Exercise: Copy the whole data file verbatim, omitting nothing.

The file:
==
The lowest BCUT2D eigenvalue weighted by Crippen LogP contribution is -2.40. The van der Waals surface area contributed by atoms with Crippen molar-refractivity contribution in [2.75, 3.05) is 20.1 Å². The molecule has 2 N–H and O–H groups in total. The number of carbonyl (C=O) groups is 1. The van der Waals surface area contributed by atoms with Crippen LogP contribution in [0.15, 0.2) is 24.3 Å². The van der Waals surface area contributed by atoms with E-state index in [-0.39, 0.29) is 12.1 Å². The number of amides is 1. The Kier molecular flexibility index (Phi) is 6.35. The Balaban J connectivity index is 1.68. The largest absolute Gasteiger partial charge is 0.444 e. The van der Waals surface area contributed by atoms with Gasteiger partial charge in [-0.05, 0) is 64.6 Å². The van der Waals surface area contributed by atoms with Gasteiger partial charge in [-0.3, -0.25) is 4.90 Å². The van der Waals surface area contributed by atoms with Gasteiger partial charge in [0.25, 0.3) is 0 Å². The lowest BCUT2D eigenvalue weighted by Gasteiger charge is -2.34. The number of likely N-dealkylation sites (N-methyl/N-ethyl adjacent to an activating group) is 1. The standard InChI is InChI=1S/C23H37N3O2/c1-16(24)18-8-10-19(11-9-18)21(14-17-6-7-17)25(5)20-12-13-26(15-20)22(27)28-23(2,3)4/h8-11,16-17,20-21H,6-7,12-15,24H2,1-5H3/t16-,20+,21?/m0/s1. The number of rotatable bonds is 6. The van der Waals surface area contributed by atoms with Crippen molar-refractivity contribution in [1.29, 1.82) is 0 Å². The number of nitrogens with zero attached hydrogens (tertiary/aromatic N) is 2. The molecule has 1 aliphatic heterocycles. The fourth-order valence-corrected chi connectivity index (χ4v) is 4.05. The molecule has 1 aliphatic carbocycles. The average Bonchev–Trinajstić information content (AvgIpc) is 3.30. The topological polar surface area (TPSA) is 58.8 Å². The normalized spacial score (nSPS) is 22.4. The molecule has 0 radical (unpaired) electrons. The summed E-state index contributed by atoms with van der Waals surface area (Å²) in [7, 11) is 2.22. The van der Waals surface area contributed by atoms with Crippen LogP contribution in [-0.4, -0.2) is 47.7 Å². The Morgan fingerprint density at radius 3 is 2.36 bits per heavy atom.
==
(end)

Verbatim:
The lowest BCUT2D eigenvalue weighted by Crippen LogP contribution is -2.40. The van der Waals surface area contributed by atoms with Crippen molar-refractivity contribution in [2.75, 3.05) is 20.1 Å². The molecule has 2 N–H and O–H groups in total. The number of carbonyl (C=O) groups is 1. The van der Waals surface area contributed by atoms with Crippen LogP contribution in [0.15, 0.2) is 24.3 Å². The van der Waals surface area contributed by atoms with E-state index in [-0.39, 0.29) is 12.1 Å². The number of amides is 1. The Kier molecular flexibility index (Phi) is 6.35. The Balaban J connectivity index is 1.68. The largest absolute Gasteiger partial charge is 0.444 e. The van der Waals surface area contributed by atoms with Gasteiger partial charge in [-0.05, 0) is 64.6 Å². The van der Waals surface area contributed by atoms with Gasteiger partial charge in [-0.3, -0.25) is 4.90 Å². The van der Waals surface area contributed by atoms with Gasteiger partial charge in [0.25, 0.3) is 0 Å². The lowest BCUT2D eigenvalue weighted by Gasteiger charge is -2.34. The number of likely N-dealkylation sites (N-methyl/N-ethyl adjacent to an activating group) is 1. The standard InChI is InChI=1S/C23H37N3O2/c1-16(24)18-8-10-19(11-9-18)21(14-17-6-7-17)25(5)20-12-13-26(15-20)22(27)28-23(2,3)4/h8-11,16-17,20-21H,6-7,12-15,24H2,1-5H3/t16-,20+,21?/m0/s1. The number of rotatable bonds is 6. The van der Waals surface area contributed by atoms with Crippen molar-refractivity contribution in [1.29, 1.82) is 0 Å². The number of nitrogens with zero attached hydrogens (tertiary/aromatic N) is 2. The molecule has 1 aliphatic heterocycles. The fourth-order valence-corrected chi connectivity index (χ4v) is 4.05. The molecule has 1 aliphatic carbocycles. The average Bonchev–Trinajstić information content (AvgIpc) is 3.30. The topological polar surface area (TPSA) is 58.8 Å². The normalized spacial score (nSPS) is 22.4. The molecule has 0 radical (unpaired) electrons. The summed E-state index contributed by atoms with van der Waals surface area (Å²) in [7, 11) is 2.22. The van der Waals surface area contributed by atoms with Crippen LogP contribution in [-0.4, -0.2) is 47.7 Å². The Morgan fingerprint density at radius 3 is 2.36 bits per heavy atom.